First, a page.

04 September 2018

Northwest Passage - Pt. 4: Vancouver: Multiple Cultures

Spent two days in Vancouver, BC, staying in an AirBnB in the centrally located Kitsilano neighborhood. The first thing you note in the residential areas of BC are the hedges. Nearly every home has a neatly shorn hedge of some kind—short or high—separating it from the street.

Highlights of the stay included a morning at the Museum of Anthropology on the campus of University of British Columbia. It is probably the premier repository of First Nations cultural artifacts in the world. There is a growing sensitivity in BC about the historical injustices done to indigenous peoples there. Though, like all North American culture, it still has its problems, it's a damn sight better than the way Native Americans and their culture have been treated here in the U.S. For example, the highway road signs now list both the English (or French) city names as well as the First Nations' place names.

The aesthetic of the artwork is unique and easily recognizable around the world. The Seahawk on the helmet of the Seattle American football team is an example. And there is a growing interest in updating the indigenous art forms. Bill Reid is one of the foremost and earliest practitioners. There is an entire room at the MoA dedicated to his work.

Vancouver is a sprawling city and has a terrific public transportation network. We trained and bussed all over town. No Über of Lyft there, however. We also walked a fair amount, from the downtown to Chinatown to Gastown to Stanley Park. Some observations:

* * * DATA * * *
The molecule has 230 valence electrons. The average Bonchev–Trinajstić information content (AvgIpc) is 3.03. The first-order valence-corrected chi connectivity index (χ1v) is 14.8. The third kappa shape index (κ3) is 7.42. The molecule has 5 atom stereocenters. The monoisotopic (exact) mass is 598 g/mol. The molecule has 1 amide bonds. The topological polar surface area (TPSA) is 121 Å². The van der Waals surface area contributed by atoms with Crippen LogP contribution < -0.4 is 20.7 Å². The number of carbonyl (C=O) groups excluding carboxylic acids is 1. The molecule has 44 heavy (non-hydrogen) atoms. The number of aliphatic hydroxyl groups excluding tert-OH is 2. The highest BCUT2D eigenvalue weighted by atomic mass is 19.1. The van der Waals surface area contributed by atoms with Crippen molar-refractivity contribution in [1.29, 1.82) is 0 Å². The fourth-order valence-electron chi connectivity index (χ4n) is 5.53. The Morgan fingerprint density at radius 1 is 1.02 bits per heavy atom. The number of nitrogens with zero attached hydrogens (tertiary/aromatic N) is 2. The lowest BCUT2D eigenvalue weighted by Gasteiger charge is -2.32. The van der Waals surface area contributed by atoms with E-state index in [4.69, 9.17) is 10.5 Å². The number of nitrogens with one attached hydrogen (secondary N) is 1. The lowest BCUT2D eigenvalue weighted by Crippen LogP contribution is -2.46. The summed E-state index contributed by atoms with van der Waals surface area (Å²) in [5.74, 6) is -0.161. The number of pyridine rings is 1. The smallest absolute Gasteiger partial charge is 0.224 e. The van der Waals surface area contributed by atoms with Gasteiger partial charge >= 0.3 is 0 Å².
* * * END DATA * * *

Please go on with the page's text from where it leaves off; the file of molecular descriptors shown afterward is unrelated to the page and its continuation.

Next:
• Marijuana becomes legal nationwide in October of this year. Weed stores operate fairly openly now, knowing the Mounties are not going to bust them a month ahead of its legalization. The smell of pot is nearly as prevalent here as in Seattle.

• Chinatown is adjacent to what I can only call the skid row of the city, a neighborhood of Methadone and Naloxone clinics and needle exchanges—all public and free, I might add. I was taken aback at the number of people, mostly young, sprawled out on the sidewalk or seeking help at the doors of the clinics. (No pics, out of respect) Yet, you turn a corner, walk a half block, and you're in one of the trendiest, upscale restaurant, gallery, and boutique areas of the city: Gastown. The juxtaposition is bracing.

• Walk another half-mile or so and you come to the harbour (that's how they spell it) with its cruise ships and convention centers and major hotel and restaurant chains. A few blocks on you reach what I call the graveyard of massive condo buildings which, I'm given to understand, are more than half empty. They seem to go on forever around what's called False Creek. Most have been scooped up by Chinese nationals seeking to expatriate money. Real estate prices here are out of sight, and working class folks have been driven to the outlying areas. The boom in condo buildings and yachts in the harbour does not feel sustainable—but that's my own observation.

• Stanley Park is filled with runners, dog walkers, skaters, and strollers. It's where downtown Vancouver gathers to enjoy the long, lovely summer evenings—politely.

A few pics (click to embiggen):

Contemporary interpretation of First Nations mask
Traditional First Nations "Transformation" Mask
Traditional First Nations "Transformation" Mask
Bill Reid, "Raven and the First Men" (emerging from an oyster shell, balls and all). Iconic.
Contemporary indigenous art
Basket Weave Motorcycle (from Pacific Islands)
More Culture
China Town Gate
Memorial Garden
'Gassy' Jack, presiding over the Gastown District
A near-infinity of empty, expensive condos along the harbour, mostly Chinese-owned
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